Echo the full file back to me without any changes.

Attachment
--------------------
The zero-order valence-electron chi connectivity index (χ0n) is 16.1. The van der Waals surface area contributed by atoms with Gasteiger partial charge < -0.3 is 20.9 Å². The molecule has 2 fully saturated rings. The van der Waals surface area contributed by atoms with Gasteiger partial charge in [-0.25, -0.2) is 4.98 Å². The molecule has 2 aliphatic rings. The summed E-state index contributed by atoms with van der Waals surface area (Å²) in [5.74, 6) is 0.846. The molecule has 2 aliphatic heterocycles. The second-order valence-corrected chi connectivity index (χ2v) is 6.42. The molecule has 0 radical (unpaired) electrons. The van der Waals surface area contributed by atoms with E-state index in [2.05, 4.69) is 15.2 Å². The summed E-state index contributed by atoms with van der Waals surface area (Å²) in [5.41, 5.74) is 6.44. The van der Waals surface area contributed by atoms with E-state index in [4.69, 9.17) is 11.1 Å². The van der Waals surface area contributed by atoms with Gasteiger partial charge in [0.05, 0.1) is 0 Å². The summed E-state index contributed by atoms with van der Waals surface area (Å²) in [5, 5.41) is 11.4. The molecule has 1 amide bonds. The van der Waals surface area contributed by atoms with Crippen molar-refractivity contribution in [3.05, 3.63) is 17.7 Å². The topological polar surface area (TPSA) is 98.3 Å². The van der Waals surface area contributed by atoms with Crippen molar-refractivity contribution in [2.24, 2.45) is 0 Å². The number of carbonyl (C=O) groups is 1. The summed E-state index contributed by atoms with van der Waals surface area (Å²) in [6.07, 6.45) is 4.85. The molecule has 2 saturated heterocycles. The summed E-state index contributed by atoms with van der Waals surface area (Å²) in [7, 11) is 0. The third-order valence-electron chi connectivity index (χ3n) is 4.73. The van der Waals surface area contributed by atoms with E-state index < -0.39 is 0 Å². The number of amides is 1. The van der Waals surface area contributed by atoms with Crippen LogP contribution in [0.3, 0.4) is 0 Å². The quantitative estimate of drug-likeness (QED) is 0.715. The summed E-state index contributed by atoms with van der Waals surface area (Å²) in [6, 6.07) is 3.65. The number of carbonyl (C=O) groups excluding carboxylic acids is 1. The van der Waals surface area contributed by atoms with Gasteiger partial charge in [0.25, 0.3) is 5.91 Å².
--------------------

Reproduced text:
The zero-order valence-electron chi connectivity index (χ0n) is 16.1. The van der Waals surface area contributed by atoms with Gasteiger partial charge < -0.3 is 20.9 Å². The molecule has 2 fully saturated rings. The van der Waals surface area contributed by atoms with Gasteiger partial charge in [-0.25, -0.2) is 4.98 Å². The molecule has 2 aliphatic rings. The summed E-state index contributed by atoms with van der Waals surface area (Å²) in [5.74, 6) is 0.846. The molecule has 2 aliphatic heterocycles. The second-order valence-corrected chi connectivity index (χ2v) is 6.42. The molecule has 0 radical (unpaired) electrons. The van der Waals surface area contributed by atoms with E-state index in [2.05, 4.69) is 15.2 Å². The summed E-state index contributed by atoms with van der Waals surface area (Å²) in [5.41, 5.74) is 6.44. The van der Waals surface area contributed by atoms with E-state index in [4.69, 9.17) is 11.1 Å². The van der Waals surface area contributed by atoms with Gasteiger partial charge in [0.05, 0.1) is 0 Å². The summed E-state index contributed by atoms with van der Waals surface area (Å²) in [5, 5.41) is 11.4. The molecule has 1 amide bonds. The van der Waals surface area contributed by atoms with Crippen molar-refractivity contribution in [3.05, 3.63) is 17.7 Å². The topological polar surface area (TPSA) is 98.3 Å². The van der Waals surface area contributed by atoms with Crippen molar-refractivity contribution in [2.24, 2.45) is 0 Å². The number of carbonyl (C=O) groups is 1. The summed E-state index contributed by atoms with van der Waals surface area (Å²) in [6.07, 6.45) is 4.85. The molecule has 2 saturated heterocycles. The summed E-state index contributed by atoms with van der Waals surface area (Å²) in [7, 11) is 0. The third-order valence-electron chi connectivity index (χ3n) is 4.73. The van der Waals surface area contributed by atoms with E-state index < -0.39 is 0 Å². The number of amides is 1. The van der Waals surface area contributed by atoms with Crippen LogP contribution in [0.3, 0.4) is 0 Å². The quantitative estimate of drug-likeness (QED) is 0.715. The summed E-state index contributed by atoms with van der Waals surface area (Å²) in [6, 6.07) is 3.65. The number of carbonyl (C=O) groups excluding carboxylic acids is 1. The van der Waals surface area contributed by atoms with Gasteiger partial charge in [0.25, 0.3) is 5.91 Å².